Ick-sploration: Non-Newtonian Slime

Liquid? Solid? Slimy snot?

A slime-y experiment excerpted from Joy Masoff’s Oh, Ick!: 114 Science Experiments Guaranteed to Gross You Out (with Jessica Garrett and Ben Ligon).

Liquid or solid? Check out this awesome non-Newtonian slime. Some very silly scientists have even filled entire swimming pools with this stuff just to experiment and play with it. You can actually run across these special fluids, but only if you move fast enough. Slow down and you will sink into a giant pool of goo!

Non-Newtonian Slime Ick-sploration

Go Fetch

  • ¾ cup cornstarch
  • 1/4 cup water plus 2 to 3 tablespoons more water
  • Small bowl
  • Spoon or your hands
  • Green food coloring (optional)
  • Tissues

Do This

  1. Mix cornstarch and ¼ cup of water in a bowl with a spoon, or with your hands for an ickier feel. Save those last 2 to 3 tablespoons of water and add them one by one, stirring as you go, until all the cornstarch powder is wet. It should feel hard when you try to mix it, but then get gooey when you let go.
  2. Squeeze it through your hands and enjoy. Notice what happens when you squeeze quickly versus when you just let it ooze. Take a spoon and jab it into the bowl. Or scrape the flat end across the surface. Use the flat of the spoon to hammer down on the ooze. Try punching it with your fist. What happened? Now try lifting it out with your fingers, letting it ooze between them. Now jab your fingers back down in the bowl. What happens?
  3. Experiment by adding more water, or adding more cornstarch.
  4. Color it yellow or green or whatever color suits your fancy. Pop a glob onto a tissue and pretend you just picked a giant booger!
  5. When you are done playing and need to dispose of this slime, put it in the trash or on the compost. If you pour it down the drain and then follow it with more water . . . that pressure could turn it back into a solid and plug your drain!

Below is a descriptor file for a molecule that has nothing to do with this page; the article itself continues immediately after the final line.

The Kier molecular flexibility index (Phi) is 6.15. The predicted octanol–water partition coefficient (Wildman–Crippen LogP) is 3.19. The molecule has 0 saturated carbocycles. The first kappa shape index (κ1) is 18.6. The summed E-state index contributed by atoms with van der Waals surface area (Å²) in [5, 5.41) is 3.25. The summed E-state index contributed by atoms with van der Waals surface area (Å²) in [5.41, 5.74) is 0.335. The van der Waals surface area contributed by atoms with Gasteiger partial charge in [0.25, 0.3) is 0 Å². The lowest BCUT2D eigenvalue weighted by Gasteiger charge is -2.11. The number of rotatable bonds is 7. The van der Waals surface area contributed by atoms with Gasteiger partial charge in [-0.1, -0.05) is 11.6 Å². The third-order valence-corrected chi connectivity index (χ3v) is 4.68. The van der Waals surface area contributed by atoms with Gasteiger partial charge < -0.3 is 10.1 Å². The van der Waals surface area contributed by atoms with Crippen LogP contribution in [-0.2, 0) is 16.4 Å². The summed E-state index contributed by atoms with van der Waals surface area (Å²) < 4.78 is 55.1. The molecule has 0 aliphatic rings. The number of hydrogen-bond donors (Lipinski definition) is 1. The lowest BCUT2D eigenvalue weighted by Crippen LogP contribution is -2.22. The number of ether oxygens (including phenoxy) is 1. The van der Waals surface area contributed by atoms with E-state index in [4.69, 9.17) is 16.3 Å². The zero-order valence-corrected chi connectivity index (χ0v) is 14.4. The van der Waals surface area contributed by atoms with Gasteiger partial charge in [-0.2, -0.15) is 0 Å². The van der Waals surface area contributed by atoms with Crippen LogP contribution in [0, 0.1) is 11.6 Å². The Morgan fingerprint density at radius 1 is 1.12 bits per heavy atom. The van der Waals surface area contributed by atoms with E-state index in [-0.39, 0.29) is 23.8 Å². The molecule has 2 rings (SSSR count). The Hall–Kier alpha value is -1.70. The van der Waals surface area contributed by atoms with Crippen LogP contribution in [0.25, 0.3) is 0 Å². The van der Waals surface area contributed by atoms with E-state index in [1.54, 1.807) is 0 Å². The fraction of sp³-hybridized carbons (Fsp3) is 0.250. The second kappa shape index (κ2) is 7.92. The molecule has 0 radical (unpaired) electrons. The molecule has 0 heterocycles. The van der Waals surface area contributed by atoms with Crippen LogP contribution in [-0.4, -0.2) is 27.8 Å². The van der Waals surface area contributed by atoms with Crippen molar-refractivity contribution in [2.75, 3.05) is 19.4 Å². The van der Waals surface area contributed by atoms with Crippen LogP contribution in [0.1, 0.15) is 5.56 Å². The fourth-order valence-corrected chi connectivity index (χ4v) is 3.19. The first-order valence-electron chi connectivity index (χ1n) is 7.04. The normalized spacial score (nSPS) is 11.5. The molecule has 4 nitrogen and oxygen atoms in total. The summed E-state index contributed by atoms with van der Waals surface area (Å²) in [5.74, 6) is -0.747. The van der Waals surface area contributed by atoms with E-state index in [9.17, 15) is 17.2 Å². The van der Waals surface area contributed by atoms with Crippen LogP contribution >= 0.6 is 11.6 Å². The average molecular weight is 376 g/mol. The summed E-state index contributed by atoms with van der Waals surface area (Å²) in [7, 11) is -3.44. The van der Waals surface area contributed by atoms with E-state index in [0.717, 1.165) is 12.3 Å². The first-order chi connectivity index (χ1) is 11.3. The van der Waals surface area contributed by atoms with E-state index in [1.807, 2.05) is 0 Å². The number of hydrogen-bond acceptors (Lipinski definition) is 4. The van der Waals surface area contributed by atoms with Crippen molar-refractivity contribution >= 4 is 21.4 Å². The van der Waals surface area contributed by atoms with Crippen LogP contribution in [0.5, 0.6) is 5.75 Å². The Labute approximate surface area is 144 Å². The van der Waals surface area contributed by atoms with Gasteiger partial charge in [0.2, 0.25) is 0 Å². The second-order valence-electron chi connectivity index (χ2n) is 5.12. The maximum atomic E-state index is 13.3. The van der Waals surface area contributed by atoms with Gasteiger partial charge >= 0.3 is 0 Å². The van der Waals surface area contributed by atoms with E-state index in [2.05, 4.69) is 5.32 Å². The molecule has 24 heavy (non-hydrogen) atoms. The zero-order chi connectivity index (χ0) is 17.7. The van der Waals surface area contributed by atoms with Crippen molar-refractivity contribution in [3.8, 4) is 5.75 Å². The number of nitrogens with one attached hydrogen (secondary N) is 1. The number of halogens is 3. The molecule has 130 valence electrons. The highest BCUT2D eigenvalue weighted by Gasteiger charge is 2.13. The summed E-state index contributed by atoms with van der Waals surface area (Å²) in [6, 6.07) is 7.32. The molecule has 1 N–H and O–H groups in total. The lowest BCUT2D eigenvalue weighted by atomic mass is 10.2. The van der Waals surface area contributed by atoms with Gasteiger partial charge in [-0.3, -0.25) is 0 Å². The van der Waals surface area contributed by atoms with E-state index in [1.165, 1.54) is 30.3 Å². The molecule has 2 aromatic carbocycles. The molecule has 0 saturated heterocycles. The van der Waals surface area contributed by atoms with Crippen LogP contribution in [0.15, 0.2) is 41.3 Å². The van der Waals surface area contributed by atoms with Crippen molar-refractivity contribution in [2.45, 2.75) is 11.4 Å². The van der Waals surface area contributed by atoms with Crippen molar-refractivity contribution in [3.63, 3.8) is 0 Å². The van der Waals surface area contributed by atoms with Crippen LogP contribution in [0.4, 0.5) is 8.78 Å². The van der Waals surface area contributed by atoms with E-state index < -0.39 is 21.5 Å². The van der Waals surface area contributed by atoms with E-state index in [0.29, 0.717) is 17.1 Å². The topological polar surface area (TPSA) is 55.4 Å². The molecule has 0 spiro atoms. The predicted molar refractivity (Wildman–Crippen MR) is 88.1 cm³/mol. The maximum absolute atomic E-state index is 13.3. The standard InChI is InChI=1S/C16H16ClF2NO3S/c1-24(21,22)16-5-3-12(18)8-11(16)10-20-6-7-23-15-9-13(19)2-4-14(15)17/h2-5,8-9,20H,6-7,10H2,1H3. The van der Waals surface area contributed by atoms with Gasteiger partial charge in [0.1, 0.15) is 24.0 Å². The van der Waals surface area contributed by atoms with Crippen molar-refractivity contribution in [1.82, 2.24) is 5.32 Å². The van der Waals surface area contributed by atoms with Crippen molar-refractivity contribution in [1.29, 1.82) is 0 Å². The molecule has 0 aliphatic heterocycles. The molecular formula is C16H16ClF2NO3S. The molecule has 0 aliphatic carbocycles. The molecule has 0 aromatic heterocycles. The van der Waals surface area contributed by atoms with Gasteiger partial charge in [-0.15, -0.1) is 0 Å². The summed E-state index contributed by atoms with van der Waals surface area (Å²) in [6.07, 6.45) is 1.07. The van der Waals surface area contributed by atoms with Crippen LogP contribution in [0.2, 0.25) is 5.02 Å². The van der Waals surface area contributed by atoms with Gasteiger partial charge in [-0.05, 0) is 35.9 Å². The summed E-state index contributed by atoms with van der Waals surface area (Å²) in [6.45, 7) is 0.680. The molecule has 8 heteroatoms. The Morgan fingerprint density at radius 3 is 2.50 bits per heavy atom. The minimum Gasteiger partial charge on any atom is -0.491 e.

What Just Happened?

This slime (often called oobleck) behaves like both a solid and a liquid. Not only is it a non-Newtonian fluid, but it is also known as a colloidal suspension and a polymer. The cornstarch molecules don’t dissolve in the water. They simply hang out—suspended throughout the water. As they hang there, they’re all feeling a little antisocial (technically they “repel” each other). If they could talk, they’d be saying, “Hey, man, give me some space.” But when they feel the pressure of a tap from your hands, the cornstarch molecules in the water join together and briefly act like a solid wall. When you don’t apply pressure and simply hold some in your open palm, there is enough water to allow the cornstarch molecules to glide past one another as a liquid would, and they go back to hanging out in their own personal space.

Think of the cornstarch molecules as being a big bunch of fuzzy gorillas all hanging around, eating bananas. If you run straight at them, screaming and flailing your arms, you’ll run right into a big hairy wall of angry primates who want to stop you from ruining their fun. (In the cornstarch, your hand gets stuck because you didn’t give the molecules time to get out of the way.) But if you crawl very slowly and quietly toward the gorillas, you just might be able to slip past them without being noticed. In a similar way, your fingers will slip through the cornstarch molecules when you move very slowly.

Want more slime-y experiments? Check out the book. 

About the Book:

From the bestselling author of Oh, Yuck! and Oh, Yikes!, with over 1.25 million copies in print, here is an A-Z compendium of hands-on grossness.

Featuring 114 interactive experiments and ick-tivities, Oh, Ick! delves into the science behind everything disgusting.

Stage an Ooze Olympics to demonstrate viscosity and the nature of slime. Observe how fungi grow by making a Mold Zoo. Embark on an Insect Safari to get to know the creepy crawlies around your home. And learn what causes that embarrassing acne on your face by baking a Pimple Cake to pop—and eat. Eww!

Buy the Book
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